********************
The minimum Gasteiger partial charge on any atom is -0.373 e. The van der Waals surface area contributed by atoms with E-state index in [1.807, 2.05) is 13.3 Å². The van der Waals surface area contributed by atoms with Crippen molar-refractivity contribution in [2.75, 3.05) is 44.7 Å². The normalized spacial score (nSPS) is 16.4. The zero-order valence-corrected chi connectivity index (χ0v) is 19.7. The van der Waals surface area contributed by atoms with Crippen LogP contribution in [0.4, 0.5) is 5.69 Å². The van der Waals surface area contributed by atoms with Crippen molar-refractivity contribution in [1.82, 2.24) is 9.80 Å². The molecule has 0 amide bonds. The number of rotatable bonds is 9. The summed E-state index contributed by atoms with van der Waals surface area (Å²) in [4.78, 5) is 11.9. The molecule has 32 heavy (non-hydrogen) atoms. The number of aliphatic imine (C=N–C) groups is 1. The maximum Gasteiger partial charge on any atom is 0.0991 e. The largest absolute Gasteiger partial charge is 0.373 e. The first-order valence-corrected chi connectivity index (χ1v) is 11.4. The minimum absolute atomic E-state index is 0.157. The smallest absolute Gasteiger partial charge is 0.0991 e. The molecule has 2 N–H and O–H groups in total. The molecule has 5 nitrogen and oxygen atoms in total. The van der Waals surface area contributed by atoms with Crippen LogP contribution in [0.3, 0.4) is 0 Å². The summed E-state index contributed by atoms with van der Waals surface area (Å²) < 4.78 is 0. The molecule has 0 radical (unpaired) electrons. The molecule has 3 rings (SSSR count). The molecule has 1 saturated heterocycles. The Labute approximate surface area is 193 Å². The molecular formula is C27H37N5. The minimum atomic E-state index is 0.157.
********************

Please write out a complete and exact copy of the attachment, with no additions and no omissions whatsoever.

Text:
The minimum Gasteiger partial charge on any atom is -0.373 e. The van der Waals surface area contributed by atoms with E-state index in [1.807, 2.05) is 13.3 Å². The van der Waals surface area contributed by atoms with Crippen molar-refractivity contribution in [2.75, 3.05) is 44.7 Å². The normalized spacial score (nSPS) is 16.4. The zero-order valence-corrected chi connectivity index (χ0v) is 19.7. The van der Waals surface area contributed by atoms with Crippen LogP contribution in [0.4, 0.5) is 5.69 Å². The van der Waals surface area contributed by atoms with Crippen molar-refractivity contribution in [1.82, 2.24) is 9.80 Å². The molecule has 0 amide bonds. The number of rotatable bonds is 9. The summed E-state index contributed by atoms with van der Waals surface area (Å²) in [4.78, 5) is 11.9. The molecule has 32 heavy (non-hydrogen) atoms. The number of aliphatic imine (C=N–C) groups is 1. The maximum Gasteiger partial charge on any atom is 0.0991 e. The largest absolute Gasteiger partial charge is 0.373 e. The first-order valence-corrected chi connectivity index (χ1v) is 11.4. The minimum absolute atomic E-state index is 0.157. The smallest absolute Gasteiger partial charge is 0.0991 e. The molecule has 2 N–H and O–H groups in total. The molecule has 5 nitrogen and oxygen atoms in total. The van der Waals surface area contributed by atoms with Crippen LogP contribution in [0.3, 0.4) is 0 Å². The summed E-state index contributed by atoms with van der Waals surface area (Å²) < 4.78 is 0. The molecule has 0 radical (unpaired) electrons. The molecule has 3 rings (SSSR count). The molecule has 1 saturated heterocycles. The Labute approximate surface area is 193 Å². The molecular formula is C27H37N5. The minimum atomic E-state index is 0.157.